Local roots-rock artist Son of Ray magically brings his two worlds together Between Dust and a Dream

When you’re pulled between two worlds, there’s little you can do but bring them together.

Make them collide.

You never know what magic you’ll get.

Rob Lagace is a man who has, admittedly, felt the pull for the past decade or so, since he and his brother moved out to Calgary from his small-town, southern Ontario upbringing in Port Colborne.

Here, he built a life for himself, he and his sibling both meeting their wives here, Rob becoming a substitute teacher firmly entrenched in the Calgary school system, and starting his longtime roots-rock project Son of Ray, growing a reputation and an audience with it.



“The pull to go back home is always there,” says Lagace sitting and sipping a pint in the bar of the northwest 4th Spot eatery. “My family’s there, I love the location — it’s right on (Lake Erie), it’s quiet country living.”

Frequent, lengthy summer returns, thanks to the teacher’s life, only made that pull stronger, as did his brother and his family heading back there recently, and the arrival of Ray’s first daughter earlier this year.

So, on this last sunny months return back east, he actually got hired on by the local school board and the Lagace clan was close to finalizing plans to migrate back east.



“We just couldn’t do it,” he says. “That’s kind of been the story of my existence out here in Calgary — every time I think it’s time to go, there’s something that keeps me here.”

And that is?

“To be honest, how good I have it here.”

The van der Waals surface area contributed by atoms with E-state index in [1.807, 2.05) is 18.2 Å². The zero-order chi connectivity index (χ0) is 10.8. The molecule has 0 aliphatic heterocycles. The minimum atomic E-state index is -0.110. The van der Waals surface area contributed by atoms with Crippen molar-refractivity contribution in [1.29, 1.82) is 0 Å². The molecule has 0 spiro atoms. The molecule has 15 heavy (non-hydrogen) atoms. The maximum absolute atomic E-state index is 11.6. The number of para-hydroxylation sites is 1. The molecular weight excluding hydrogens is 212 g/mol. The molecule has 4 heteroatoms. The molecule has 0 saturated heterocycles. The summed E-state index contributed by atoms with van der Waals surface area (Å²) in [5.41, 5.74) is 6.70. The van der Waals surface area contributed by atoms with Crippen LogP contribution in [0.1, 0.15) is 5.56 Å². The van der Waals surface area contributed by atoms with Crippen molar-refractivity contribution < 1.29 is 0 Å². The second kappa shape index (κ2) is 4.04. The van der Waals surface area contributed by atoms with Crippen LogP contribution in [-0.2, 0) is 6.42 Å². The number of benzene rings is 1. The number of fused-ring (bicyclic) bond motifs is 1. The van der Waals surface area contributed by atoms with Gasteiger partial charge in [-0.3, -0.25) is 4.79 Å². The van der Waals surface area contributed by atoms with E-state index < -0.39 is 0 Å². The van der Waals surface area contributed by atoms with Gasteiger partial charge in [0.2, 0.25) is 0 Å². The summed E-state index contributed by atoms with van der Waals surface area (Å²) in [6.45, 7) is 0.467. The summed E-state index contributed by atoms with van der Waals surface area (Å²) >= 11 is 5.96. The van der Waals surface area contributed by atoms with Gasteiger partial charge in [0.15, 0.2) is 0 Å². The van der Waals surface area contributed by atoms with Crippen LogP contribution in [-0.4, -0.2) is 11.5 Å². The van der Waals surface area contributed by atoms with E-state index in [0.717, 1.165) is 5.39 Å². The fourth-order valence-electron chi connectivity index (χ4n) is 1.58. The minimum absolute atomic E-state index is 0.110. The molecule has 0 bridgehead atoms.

Along with the obvious reasons — job security, a more metropolitan upbringing for his daughter and even the proximity to the mountains — his musical life was also a pretty big factor in the no-move. In Calgary, the gigs and players he can work with are plentiful, be he performing Son of Ray as a solo, duo, trio or quartet.

Which brings us to the two worlds coming together and the release of the latest Son of Ray album Between Dust and a Dream.

It’s an overflowing, brown booze-soaked, ashtray-full of the filters and singed tobacco tapped out by artists and influences such as Ryan Adams, The Band, Bruce Springsteen, Tom Petty and all of the other boys that drink, smoke and sing to the best that life has to offer.

It strums like a small-town and rocks like the big city.

Perhaps that’s because it’s a true collaboration between the two, with Lagace having recorded about 85 per cent of it on a 2016 retreat with some of his old friends before returning home and having some of his newer ones add to it.

That initial session out Lake Erie way was carried out over a five-day period with a “killer band” including the album’s producer Shawn Dennis.

“Because we grew up together, we went to concerts our whole lives together, we bought records together, we’ve made music together since we were in high school, so when we play together we don’t really need to talk much — we’re all listening and we’re into it,” says Lagace of the boys.

And it was done in an old church in Wainfleet about 10 minutes from the house he grew up in, the abandoned shrine now owned by, and home to, one of those musical friends, now a space where they could jam and come together in a way that was not entirely unholy.